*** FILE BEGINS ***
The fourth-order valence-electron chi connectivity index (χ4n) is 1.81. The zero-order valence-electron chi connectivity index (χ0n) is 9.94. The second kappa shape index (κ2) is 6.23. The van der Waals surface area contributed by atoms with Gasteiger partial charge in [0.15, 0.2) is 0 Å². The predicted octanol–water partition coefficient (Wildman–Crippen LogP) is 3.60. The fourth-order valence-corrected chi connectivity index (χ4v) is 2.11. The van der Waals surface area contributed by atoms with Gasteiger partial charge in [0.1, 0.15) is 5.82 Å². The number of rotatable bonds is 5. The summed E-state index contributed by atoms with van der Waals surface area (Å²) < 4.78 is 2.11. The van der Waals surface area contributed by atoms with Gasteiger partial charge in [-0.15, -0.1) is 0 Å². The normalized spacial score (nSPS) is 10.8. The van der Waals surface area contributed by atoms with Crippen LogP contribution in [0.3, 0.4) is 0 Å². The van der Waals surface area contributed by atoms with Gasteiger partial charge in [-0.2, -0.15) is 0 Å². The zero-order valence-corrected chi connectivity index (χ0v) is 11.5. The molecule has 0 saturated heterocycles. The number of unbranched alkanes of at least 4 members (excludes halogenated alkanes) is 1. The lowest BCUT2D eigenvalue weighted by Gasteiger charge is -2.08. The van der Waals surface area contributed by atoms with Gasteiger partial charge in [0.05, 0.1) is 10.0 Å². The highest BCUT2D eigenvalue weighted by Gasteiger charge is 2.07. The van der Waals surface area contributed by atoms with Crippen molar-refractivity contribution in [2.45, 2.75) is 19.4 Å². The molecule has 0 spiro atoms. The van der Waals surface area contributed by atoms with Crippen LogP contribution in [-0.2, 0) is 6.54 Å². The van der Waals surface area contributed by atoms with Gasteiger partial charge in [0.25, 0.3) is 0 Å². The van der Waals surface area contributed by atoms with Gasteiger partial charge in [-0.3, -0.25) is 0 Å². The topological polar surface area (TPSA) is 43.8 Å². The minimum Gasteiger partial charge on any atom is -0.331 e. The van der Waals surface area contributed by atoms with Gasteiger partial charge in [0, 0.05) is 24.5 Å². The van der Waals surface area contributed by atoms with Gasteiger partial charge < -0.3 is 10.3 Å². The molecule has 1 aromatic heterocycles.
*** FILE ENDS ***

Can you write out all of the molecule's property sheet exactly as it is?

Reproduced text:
The fourth-order valence-electron chi connectivity index (χ4n) is 1.81. The zero-order valence-electron chi connectivity index (χ0n) is 9.94. The second kappa shape index (κ2) is 6.23. The van der Waals surface area contributed by atoms with Gasteiger partial charge in [0.15, 0.2) is 0 Å². The predicted octanol–water partition coefficient (Wildman–Crippen LogP) is 3.60. The fourth-order valence-corrected chi connectivity index (χ4v) is 2.11. The van der Waals surface area contributed by atoms with Gasteiger partial charge in [0.1, 0.15) is 5.82 Å². The number of rotatable bonds is 5. The summed E-state index contributed by atoms with van der Waals surface area (Å²) < 4.78 is 2.11. The van der Waals surface area contributed by atoms with Gasteiger partial charge in [-0.15, -0.1) is 0 Å². The normalized spacial score (nSPS) is 10.8. The van der Waals surface area contributed by atoms with Crippen LogP contribution in [0.3, 0.4) is 0 Å². The van der Waals surface area contributed by atoms with Gasteiger partial charge in [-0.2, -0.15) is 0 Å². The zero-order valence-corrected chi connectivity index (χ0v) is 11.5. The molecule has 0 saturated heterocycles. The number of unbranched alkanes of at least 4 members (excludes halogenated alkanes) is 1. The lowest BCUT2D eigenvalue weighted by Gasteiger charge is -2.08. The van der Waals surface area contributed by atoms with Gasteiger partial charge in [0.05, 0.1) is 10.0 Å². The highest BCUT2D eigenvalue weighted by Gasteiger charge is 2.07. The van der Waals surface area contributed by atoms with Crippen molar-refractivity contribution in [2.45, 2.75) is 19.4 Å². The molecule has 0 spiro atoms. The van der Waals surface area contributed by atoms with Crippen LogP contribution in [-0.2, 0) is 6.54 Å². The van der Waals surface area contributed by atoms with Gasteiger partial charge in [0.25, 0.3) is 0 Å². The van der Waals surface area contributed by atoms with Gasteiger partial charge in [-0.3, -0.25) is 0 Å². The topological polar surface area (TPSA) is 43.8 Å². The minimum Gasteiger partial charge on any atom is -0.331 e. The van der Waals surface area contributed by atoms with Gasteiger partial charge in [0, 0.05) is 24.5 Å². The van der Waals surface area contributed by atoms with Gasteiger partial charge < -0.3 is 10.3 Å². The molecule has 1 aromatic heterocycles.